As an organization, we maintain a portfolio of research projects driven by fundamental research, new product innovation, product contribution and infrastructure goals, while providing individuals and teams the freedom to emphasize specific types of work. We strive to create an environment conducive to many different types of research across many different time scales and levels of risk.
In recent years, computing has both expanded as a field and grown in its importance to society. Similarly, the research conducted at Google has broadened dramatically, becoming more important than ever to our mission. As such, our research philosophy has become more expansive than the hybrid approach to research we described in our CACM article six years ago and now incorporates a substantial amount of open-ended, long-term research driven more by scientific curiosity than current product needs.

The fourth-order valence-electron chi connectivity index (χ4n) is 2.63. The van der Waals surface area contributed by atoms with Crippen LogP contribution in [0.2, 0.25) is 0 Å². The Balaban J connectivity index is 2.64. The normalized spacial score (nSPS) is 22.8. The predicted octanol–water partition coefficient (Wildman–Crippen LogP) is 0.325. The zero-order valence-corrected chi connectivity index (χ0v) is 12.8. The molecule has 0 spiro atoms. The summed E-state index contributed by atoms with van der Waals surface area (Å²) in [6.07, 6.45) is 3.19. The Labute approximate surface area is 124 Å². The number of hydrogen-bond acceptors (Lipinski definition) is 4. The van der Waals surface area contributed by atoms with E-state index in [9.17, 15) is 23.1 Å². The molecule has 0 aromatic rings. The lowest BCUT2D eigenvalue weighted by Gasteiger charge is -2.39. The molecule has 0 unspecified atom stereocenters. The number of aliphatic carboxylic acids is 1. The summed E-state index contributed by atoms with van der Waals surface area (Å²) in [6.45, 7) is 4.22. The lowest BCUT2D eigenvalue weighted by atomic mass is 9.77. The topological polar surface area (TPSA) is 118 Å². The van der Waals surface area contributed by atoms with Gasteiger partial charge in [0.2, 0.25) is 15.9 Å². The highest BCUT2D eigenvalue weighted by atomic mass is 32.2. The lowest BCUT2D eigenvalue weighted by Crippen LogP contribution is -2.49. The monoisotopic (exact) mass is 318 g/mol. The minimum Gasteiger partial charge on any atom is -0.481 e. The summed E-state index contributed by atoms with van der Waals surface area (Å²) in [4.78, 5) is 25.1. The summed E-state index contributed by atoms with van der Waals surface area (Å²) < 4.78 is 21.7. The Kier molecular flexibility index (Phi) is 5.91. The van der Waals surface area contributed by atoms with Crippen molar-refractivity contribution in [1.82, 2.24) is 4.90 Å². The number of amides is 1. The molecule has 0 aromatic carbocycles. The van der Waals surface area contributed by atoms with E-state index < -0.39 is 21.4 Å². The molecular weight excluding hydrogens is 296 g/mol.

We believe successful industry research requires managing a portfolio of projects with time horizons, levels of risk and goals appropriate for the organization. Our approach to research has always been flexible, but there are two reasons that our research philosophy today adds more fundamental, or "pure basic," research than it has previously. First, Google's increasingly diverse businesses, longer-term outlook and greater scale let us pursue ambitious projects that involve more technical risk than ever before. Our hybrid research model was explicitly designed to achieve success in this kind of environment, but we have learned we need to extend it further. Second, machine learning (ML) is a transformative technology that touches everything we do as a company. Therefore, fundamental advances in machine learning technology are likely to produce value across the organization, even when developed without a close connection to a specific application or product. ML is not unique in this regard; the same argument applies to other technologies outside of ML that are critical to the company.